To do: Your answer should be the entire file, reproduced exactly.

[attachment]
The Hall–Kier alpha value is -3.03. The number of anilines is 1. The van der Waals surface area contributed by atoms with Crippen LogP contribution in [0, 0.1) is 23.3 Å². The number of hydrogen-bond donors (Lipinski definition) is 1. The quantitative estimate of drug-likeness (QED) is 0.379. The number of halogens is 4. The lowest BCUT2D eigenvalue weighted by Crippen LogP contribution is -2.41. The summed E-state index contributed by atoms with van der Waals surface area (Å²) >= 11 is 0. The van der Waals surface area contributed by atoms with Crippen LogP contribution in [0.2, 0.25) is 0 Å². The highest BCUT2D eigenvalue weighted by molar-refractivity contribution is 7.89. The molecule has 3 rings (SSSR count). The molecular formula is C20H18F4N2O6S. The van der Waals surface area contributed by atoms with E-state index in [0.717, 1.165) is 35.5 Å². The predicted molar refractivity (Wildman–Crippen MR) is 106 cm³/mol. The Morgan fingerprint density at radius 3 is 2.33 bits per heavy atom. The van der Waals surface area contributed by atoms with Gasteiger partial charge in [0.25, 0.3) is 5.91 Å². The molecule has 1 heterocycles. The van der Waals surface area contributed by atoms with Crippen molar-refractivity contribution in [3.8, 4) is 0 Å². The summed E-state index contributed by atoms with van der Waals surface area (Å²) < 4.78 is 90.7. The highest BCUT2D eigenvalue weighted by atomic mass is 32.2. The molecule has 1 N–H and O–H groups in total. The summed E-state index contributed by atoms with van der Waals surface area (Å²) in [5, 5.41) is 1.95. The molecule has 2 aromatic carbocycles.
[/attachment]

The Hall–Kier alpha value is -3.03. The number of anilines is 1. The van der Waals surface area contributed by atoms with Crippen LogP contribution in [0, 0.1) is 23.3 Å². The number of hydrogen-bond donors (Lipinski definition) is 1. The quantitative estimate of drug-likeness (QED) is 0.379. The number of halogens is 4. The lowest BCUT2D eigenvalue weighted by Crippen LogP contribution is -2.41. The summed E-state index contributed by atoms with van der Waals surface area (Å²) >= 11 is 0. The van der Waals surface area contributed by atoms with Crippen LogP contribution in [0.2, 0.25) is 0 Å². The highest BCUT2D eigenvalue weighted by molar-refractivity contribution is 7.89. The molecule has 3 rings (SSSR count). The molecular formula is C20H18F4N2O6S. The van der Waals surface area contributed by atoms with E-state index in [0.717, 1.165) is 35.5 Å². The predicted molar refractivity (Wildman–Crippen MR) is 106 cm³/mol. The Morgan fingerprint density at radius 3 is 2.33 bits per heavy atom. The van der Waals surface area contributed by atoms with Gasteiger partial charge in [0.25, 0.3) is 5.91 Å². The molecule has 1 heterocycles. The van der Waals surface area contributed by atoms with Crippen molar-refractivity contribution in [3.8, 4) is 0 Å². The summed E-state index contributed by atoms with van der Waals surface area (Å²) < 4.78 is 90.7. The highest BCUT2D eigenvalue weighted by atomic mass is 32.2. The molecule has 1 N–H and O–H groups in total. The summed E-state index contributed by atoms with van der Waals surface area (Å²) in [5, 5.41) is 1.95. The molecule has 2 aromatic carbocycles.